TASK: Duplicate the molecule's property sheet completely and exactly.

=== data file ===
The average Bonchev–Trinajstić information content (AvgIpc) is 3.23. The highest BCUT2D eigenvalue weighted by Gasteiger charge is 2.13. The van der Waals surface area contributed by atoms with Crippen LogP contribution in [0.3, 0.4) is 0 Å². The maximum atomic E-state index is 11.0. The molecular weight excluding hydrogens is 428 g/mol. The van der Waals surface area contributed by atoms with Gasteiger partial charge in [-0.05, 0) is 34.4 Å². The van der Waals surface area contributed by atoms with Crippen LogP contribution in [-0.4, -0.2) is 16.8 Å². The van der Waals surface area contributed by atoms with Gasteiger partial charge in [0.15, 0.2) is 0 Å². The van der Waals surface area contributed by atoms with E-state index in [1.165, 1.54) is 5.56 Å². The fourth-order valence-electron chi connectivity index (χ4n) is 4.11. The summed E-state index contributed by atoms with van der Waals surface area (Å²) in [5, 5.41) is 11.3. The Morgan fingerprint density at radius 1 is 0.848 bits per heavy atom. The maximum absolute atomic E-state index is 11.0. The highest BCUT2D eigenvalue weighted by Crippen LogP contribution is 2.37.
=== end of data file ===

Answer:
The average Bonchev–Trinajstić information content (AvgIpc) is 3.23. The highest BCUT2D eigenvalue weighted by Gasteiger charge is 2.13. The van der Waals surface area contributed by atoms with Crippen LogP contribution in [0.3, 0.4) is 0 Å². The maximum atomic E-state index is 11.0. The molecular weight excluding hydrogens is 428 g/mol. The van der Waals surface area contributed by atoms with Gasteiger partial charge in [-0.05, 0) is 34.4 Å². The van der Waals surface area contributed by atoms with Crippen LogP contribution in [-0.4, -0.2) is 16.8 Å². The van der Waals surface area contributed by atoms with Gasteiger partial charge in [0.15, 0.2) is 0 Å². The van der Waals surface area contributed by atoms with E-state index in [1.165, 1.54) is 5.56 Å². The fourth-order valence-electron chi connectivity index (χ4n) is 4.11. The summed E-state index contributed by atoms with van der Waals surface area (Å²) in [5, 5.41) is 11.3. The Morgan fingerprint density at radius 1 is 0.848 bits per heavy atom. The maximum absolute atomic E-state index is 11.0. The highest BCUT2D eigenvalue weighted by Crippen LogP contribution is 2.37.